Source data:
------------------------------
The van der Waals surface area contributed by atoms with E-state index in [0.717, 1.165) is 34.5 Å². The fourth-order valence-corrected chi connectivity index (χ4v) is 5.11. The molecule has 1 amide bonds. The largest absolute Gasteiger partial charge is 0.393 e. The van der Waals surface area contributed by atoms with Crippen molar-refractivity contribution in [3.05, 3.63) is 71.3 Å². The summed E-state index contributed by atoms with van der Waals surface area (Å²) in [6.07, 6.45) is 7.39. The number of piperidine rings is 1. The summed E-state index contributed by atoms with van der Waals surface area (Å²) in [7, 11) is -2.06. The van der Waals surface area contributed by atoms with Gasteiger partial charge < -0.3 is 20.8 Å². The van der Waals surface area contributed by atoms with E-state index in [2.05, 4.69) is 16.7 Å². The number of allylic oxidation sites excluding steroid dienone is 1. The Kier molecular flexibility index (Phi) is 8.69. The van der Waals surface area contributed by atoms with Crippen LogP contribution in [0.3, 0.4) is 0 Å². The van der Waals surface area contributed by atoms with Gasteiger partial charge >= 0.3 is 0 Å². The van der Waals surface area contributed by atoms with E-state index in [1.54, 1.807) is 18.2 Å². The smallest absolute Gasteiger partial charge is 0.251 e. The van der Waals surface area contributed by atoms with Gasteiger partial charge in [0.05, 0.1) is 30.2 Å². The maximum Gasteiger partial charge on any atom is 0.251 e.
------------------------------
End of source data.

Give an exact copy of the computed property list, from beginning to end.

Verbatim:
The van der Waals surface area contributed by atoms with E-state index in [0.717, 1.165) is 34.5 Å². The fourth-order valence-corrected chi connectivity index (χ4v) is 5.11. The molecule has 1 amide bonds. The largest absolute Gasteiger partial charge is 0.393 e. The van der Waals surface area contributed by atoms with Crippen molar-refractivity contribution in [3.05, 3.63) is 71.3 Å². The summed E-state index contributed by atoms with van der Waals surface area (Å²) in [6.07, 6.45) is 7.39. The number of piperidine rings is 1. The summed E-state index contributed by atoms with van der Waals surface area (Å²) in [7, 11) is -2.06. The van der Waals surface area contributed by atoms with Gasteiger partial charge < -0.3 is 20.8 Å². The van der Waals surface area contributed by atoms with E-state index in [2.05, 4.69) is 16.7 Å². The number of allylic oxidation sites excluding steroid dienone is 1. The Kier molecular flexibility index (Phi) is 8.69. The van der Waals surface area contributed by atoms with Crippen LogP contribution in [0.3, 0.4) is 0 Å². The van der Waals surface area contributed by atoms with Gasteiger partial charge >= 0.3 is 0 Å². The van der Waals surface area contributed by atoms with E-state index in [1.54, 1.807) is 18.2 Å². The smallest absolute Gasteiger partial charge is 0.251 e. The van der Waals surface area contributed by atoms with Gasteiger partial charge in [0.05, 0.1) is 30.2 Å². The maximum Gasteiger partial charge on any atom is 0.251 e.